Projects on HIV Prevention and Cure
Shaping NK Repertoires and HIV Responsiveness via Antigen Exposure
The goal of this project is to determine how antigen exposure shapes NK cell diversity and NK responses to HIV. This will provide the rationale to develop novel vaccines that exploit the antiviral activity of NK cells to protect humans from HIV infection while avoiding detrimental activity. Collaborators on this project include Dr. Catherine Blish and her laboratory at Stanford University School of Medicine.
Harnessing NK Memory To Protect Against HIV Infection
The goal of this project is to examine the potential of a novel oral pollen-grain-based HIV envelope vaccine to elicit HIV-1 specific mucosal immunological memory in Natural Killer cells, which may result in the development of a protective HIV vaccine.
Curing Chronic HIV Infection With Adoptive Natural Killer Immunotherapy
The goal of this project is to determine whether Natural Killer (NK) cell-based adoptive immunotherapy can be exploited to eradicate the latent viral reservoir in patients with HIV. Collaborators on this project include Dr. Robin Parihar and his laboratory at the Center for Cell and Gene Therapy at Texas Children’s Hospital and Baylor.
Projects on Influenza
Mechanisms of Protection of Universal Therapeutic Antibodies To Influenza A
The goal of this project is to develop a universal prophylactic or therapeutic agent to prevent or treat influenza A infection and associated pathologies. Collaborators on this project include Drs. Tompkins and Ross at the University of Georgia at Athens.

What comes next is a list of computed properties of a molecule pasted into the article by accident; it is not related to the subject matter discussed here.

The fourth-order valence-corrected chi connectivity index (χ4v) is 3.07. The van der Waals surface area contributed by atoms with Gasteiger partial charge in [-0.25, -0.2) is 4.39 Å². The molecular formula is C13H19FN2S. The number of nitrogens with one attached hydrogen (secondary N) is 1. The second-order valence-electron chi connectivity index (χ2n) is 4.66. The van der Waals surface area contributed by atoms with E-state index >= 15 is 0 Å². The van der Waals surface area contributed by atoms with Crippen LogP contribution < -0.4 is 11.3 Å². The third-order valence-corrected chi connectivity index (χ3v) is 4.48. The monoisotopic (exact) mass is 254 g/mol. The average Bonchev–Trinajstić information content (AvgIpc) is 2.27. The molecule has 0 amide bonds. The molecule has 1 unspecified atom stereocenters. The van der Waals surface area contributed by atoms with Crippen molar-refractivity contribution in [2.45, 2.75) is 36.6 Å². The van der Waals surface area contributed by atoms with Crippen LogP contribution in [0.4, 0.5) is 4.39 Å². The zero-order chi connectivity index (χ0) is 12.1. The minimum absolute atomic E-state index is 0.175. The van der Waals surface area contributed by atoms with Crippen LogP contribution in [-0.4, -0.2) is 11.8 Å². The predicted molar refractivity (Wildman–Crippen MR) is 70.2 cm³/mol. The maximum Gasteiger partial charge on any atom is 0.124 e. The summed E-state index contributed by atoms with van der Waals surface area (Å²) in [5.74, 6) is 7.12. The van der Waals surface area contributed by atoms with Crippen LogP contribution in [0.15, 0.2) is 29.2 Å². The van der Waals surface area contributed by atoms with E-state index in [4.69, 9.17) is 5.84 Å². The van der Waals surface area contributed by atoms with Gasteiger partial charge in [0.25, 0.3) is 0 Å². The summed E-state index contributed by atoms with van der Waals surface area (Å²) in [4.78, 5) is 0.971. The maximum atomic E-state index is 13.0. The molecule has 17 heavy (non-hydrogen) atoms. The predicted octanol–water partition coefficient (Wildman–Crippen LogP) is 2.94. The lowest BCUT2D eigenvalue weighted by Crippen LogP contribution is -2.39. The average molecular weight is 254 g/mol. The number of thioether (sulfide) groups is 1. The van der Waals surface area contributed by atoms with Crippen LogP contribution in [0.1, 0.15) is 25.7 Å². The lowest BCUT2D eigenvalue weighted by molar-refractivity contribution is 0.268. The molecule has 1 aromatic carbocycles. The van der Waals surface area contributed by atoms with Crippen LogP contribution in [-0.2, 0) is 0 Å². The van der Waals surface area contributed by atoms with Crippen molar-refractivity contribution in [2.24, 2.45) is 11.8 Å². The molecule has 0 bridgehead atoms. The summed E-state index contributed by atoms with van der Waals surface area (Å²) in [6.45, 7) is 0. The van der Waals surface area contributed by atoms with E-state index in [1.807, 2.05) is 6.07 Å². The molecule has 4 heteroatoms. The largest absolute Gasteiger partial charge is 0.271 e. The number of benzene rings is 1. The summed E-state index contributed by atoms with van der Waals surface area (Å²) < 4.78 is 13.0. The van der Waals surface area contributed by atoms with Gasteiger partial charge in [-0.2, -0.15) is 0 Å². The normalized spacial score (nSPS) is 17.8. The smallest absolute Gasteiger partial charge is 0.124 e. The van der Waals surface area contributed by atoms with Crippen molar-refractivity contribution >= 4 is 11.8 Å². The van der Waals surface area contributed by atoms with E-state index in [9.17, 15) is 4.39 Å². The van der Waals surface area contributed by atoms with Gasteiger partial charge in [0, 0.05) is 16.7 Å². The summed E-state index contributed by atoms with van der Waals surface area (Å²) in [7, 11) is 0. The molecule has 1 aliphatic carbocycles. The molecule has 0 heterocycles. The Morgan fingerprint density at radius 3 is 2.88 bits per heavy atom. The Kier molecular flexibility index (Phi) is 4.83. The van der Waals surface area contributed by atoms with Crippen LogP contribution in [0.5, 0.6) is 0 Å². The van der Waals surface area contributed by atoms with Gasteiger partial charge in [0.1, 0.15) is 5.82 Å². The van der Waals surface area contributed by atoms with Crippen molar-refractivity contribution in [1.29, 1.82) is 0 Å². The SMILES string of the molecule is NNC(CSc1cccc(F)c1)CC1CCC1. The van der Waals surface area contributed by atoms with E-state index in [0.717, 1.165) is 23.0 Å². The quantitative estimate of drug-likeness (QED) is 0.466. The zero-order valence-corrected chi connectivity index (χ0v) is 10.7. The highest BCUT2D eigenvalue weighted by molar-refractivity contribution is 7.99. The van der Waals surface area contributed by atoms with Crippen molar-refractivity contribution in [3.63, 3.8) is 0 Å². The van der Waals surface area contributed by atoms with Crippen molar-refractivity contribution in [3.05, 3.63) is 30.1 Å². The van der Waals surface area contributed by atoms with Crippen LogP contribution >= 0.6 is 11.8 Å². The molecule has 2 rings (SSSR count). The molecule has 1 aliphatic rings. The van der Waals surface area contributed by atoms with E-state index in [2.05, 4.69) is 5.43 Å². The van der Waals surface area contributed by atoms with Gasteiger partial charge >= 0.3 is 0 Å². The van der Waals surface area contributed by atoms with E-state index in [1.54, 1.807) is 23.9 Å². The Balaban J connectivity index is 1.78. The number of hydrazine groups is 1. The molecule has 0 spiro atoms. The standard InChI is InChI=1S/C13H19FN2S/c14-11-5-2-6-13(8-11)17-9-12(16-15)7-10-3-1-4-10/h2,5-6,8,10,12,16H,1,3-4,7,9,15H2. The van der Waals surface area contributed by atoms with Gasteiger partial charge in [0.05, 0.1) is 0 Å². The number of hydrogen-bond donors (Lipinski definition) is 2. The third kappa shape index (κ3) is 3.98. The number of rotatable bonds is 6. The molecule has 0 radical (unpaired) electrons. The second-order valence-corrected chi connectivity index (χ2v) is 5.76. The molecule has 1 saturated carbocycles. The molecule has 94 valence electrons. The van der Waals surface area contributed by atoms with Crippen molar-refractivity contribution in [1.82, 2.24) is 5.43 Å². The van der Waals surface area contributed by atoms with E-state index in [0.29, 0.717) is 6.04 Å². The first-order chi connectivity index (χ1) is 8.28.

Innate immune crosstalk upon influenza A virus infection
The goal of this project is to determine how innate immune cells, including NK cells, crosstalk in the lungs of influenza A virus-infected mice and humans, which may result in the development of novel treatment strategies targeting innate immune crosstalk for improved host protection.
Project on NK cell based Cancer Immune Surveillance and Immunotherapy
Natural Killer Cell Immunotherapy To Cure Lung Cancer
The goal of this proposal is to develop novel immunotherapies to elicit clinically relevant Natural Killer cell-mediated anti-tumor responses, using murine models of lung adenocarcinoma and patient-derived xenograft models of lung adenocarcinoma and pancreatic cancer. Collaborators on these projects include Drs. Kheradmand, Burt, van Buren and Parihar, and their laboratories at Baylor College of Medicine, the Center for Cell and Gene Therapy at Texas Children’s Hospital and Baylor, and Dr. Diehl and his laboratory at Rice University.